The analysis provided is based on both technical and fundamental research and is provided “as is” without warranty of any kind, either expressed or implied. Although the information contained is derived from sources which are believed to be reliable, they cannot be guaranteed.

The information contained in this report is provided by Ridge Publishing Co. Inc. (Ridge). One of the principals of Ridge, Mr. David Moenning, is also President and majority shareholder of Heritage Capital Management, Inc. (HCM) a Chicago-based money management firm. HCM is registered as an investment adviser. HCM also serves as a sub-advisor to other investment advisory firms. Ridge is a publisher and has not registered as an investment adviser. Neither HCM nor Ridge is registered as a broker-dealer.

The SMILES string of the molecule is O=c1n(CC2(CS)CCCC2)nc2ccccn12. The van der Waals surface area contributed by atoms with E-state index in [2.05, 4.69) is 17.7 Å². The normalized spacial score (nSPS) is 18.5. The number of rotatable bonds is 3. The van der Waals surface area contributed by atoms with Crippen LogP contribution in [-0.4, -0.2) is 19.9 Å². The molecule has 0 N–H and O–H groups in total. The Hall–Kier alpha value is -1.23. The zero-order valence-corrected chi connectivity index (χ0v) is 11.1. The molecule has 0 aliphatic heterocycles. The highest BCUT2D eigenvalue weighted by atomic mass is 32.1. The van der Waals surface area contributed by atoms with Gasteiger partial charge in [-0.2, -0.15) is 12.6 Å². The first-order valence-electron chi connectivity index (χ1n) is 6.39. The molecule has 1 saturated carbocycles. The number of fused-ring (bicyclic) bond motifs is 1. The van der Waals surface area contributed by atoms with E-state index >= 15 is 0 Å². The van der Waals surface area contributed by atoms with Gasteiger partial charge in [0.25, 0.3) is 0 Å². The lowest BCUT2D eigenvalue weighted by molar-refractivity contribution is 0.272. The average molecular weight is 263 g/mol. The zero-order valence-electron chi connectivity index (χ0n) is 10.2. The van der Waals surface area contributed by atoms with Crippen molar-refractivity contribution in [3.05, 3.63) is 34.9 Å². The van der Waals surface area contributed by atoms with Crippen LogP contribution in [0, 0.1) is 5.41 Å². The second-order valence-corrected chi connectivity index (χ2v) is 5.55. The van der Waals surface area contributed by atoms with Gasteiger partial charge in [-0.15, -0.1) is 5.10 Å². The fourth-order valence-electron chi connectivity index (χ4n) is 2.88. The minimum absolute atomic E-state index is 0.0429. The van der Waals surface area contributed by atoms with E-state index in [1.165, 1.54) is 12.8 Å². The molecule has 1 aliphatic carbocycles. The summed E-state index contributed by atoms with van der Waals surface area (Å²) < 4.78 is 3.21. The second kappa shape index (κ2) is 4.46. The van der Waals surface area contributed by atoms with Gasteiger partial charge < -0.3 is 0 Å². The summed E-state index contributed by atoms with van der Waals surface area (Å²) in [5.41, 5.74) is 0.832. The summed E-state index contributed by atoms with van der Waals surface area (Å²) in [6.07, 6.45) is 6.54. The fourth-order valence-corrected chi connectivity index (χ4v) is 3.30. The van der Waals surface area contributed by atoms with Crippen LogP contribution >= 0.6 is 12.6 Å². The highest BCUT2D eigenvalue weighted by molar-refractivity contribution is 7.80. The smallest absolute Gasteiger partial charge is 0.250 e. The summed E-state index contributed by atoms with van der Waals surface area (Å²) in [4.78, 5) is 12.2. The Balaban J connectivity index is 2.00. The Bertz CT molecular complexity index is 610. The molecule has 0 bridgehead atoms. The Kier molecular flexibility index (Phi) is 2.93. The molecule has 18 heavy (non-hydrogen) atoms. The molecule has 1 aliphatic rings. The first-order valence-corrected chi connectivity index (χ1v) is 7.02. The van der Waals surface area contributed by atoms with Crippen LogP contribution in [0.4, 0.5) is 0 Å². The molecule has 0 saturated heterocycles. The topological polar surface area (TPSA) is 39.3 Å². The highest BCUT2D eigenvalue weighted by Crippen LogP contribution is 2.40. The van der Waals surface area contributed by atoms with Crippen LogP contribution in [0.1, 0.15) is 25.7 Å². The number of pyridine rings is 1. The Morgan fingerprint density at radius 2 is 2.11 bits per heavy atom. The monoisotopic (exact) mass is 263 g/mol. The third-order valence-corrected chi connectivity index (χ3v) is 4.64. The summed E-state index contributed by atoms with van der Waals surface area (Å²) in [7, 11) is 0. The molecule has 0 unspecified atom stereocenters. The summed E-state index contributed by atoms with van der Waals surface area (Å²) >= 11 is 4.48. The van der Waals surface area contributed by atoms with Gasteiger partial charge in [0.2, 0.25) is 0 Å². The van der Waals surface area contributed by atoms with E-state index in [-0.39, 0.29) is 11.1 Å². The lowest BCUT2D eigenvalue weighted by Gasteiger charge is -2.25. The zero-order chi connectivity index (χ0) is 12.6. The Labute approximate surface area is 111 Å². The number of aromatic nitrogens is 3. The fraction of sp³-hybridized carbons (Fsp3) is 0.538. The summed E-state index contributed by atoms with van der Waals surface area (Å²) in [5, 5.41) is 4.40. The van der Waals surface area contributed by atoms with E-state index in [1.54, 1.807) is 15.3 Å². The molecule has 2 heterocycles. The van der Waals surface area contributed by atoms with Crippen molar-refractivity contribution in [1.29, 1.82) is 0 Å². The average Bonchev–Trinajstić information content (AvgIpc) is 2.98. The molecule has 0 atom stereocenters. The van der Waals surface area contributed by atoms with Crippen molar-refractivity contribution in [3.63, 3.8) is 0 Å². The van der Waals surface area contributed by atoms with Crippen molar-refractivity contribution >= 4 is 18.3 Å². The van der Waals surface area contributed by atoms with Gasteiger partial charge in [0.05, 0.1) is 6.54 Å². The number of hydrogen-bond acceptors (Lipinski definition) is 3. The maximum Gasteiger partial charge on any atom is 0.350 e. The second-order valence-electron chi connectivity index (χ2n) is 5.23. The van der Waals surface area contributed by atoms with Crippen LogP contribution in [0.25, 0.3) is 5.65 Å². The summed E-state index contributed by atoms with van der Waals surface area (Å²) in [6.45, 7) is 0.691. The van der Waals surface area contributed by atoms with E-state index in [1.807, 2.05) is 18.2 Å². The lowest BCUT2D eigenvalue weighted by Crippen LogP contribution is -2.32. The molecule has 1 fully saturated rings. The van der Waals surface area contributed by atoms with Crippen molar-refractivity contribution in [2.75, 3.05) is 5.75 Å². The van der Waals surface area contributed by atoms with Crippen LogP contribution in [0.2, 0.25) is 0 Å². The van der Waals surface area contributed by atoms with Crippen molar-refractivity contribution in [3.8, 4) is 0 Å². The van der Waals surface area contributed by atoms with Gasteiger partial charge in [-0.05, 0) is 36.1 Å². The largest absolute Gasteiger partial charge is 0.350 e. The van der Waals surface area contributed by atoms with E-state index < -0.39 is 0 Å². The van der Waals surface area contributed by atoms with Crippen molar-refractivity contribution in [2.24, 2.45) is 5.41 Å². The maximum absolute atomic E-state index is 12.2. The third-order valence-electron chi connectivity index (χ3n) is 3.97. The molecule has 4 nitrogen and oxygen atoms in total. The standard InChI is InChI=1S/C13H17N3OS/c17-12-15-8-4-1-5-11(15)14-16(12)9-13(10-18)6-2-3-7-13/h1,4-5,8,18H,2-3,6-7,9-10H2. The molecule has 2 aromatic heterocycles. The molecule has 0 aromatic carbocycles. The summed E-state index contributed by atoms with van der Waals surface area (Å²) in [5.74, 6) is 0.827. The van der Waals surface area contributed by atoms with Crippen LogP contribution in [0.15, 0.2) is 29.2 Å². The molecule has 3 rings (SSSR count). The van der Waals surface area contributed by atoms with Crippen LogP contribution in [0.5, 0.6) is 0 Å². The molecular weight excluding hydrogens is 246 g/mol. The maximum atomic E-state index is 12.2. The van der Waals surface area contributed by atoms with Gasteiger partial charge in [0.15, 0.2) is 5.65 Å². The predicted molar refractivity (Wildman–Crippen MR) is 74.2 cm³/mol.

Employees and affiliates of HCM and Ridge may at times have positions in the securities referred to and may make purchases or sales of these securities while publications are in circulation. Editors will indicate whether they or HCM has a position in stocks or other securities mentioned in any publication. The disclosures will be accurate as of the time of publication and may change thereafter without notice.

Investments in equities carry an inherent element of risk including the potential for significant loss of principal. Past performance is not an indication of future results.